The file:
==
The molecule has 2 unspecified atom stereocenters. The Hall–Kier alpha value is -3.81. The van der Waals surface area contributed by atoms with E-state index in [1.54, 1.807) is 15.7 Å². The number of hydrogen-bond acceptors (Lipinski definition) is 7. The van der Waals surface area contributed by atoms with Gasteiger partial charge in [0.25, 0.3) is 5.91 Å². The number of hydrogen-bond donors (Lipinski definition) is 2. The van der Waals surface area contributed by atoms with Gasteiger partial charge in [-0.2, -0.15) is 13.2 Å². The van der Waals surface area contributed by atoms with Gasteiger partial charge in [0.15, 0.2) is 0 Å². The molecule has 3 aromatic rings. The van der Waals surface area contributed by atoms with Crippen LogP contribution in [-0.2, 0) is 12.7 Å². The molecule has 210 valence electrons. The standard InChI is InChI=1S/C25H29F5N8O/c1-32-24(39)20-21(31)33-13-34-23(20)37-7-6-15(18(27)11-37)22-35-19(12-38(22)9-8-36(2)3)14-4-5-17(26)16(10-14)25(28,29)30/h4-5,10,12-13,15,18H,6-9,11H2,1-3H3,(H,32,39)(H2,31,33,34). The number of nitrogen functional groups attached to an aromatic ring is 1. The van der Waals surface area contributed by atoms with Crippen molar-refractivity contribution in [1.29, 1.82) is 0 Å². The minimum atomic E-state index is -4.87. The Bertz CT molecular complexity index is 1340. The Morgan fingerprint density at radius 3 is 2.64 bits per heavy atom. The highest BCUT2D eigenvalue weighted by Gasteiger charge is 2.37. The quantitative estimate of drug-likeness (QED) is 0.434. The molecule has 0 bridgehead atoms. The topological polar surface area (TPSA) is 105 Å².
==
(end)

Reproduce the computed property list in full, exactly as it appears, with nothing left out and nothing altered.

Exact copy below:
The molecule has 2 unspecified atom stereocenters. The Hall–Kier alpha value is -3.81. The van der Waals surface area contributed by atoms with E-state index in [1.54, 1.807) is 15.7 Å². The number of hydrogen-bond acceptors (Lipinski definition) is 7. The van der Waals surface area contributed by atoms with Gasteiger partial charge in [0.25, 0.3) is 5.91 Å². The number of hydrogen-bond donors (Lipinski definition) is 2. The van der Waals surface area contributed by atoms with Gasteiger partial charge in [-0.2, -0.15) is 13.2 Å². The van der Waals surface area contributed by atoms with Gasteiger partial charge in [0.15, 0.2) is 0 Å². The molecule has 3 aromatic rings. The van der Waals surface area contributed by atoms with Crippen LogP contribution in [-0.2, 0) is 12.7 Å². The molecule has 210 valence electrons. The standard InChI is InChI=1S/C25H29F5N8O/c1-32-24(39)20-21(31)33-13-34-23(20)37-7-6-15(18(27)11-37)22-35-19(12-38(22)9-8-36(2)3)14-4-5-17(26)16(10-14)25(28,29)30/h4-5,10,12-13,15,18H,6-9,11H2,1-3H3,(H,32,39)(H2,31,33,34). The number of nitrogen functional groups attached to an aromatic ring is 1. The van der Waals surface area contributed by atoms with Crippen molar-refractivity contribution in [1.29, 1.82) is 0 Å². The minimum atomic E-state index is -4.87. The Bertz CT molecular complexity index is 1340. The Morgan fingerprint density at radius 3 is 2.64 bits per heavy atom. The highest BCUT2D eigenvalue weighted by Gasteiger charge is 2.37. The quantitative estimate of drug-likeness (QED) is 0.434. The molecule has 0 bridgehead atoms. The topological polar surface area (TPSA) is 105 Å².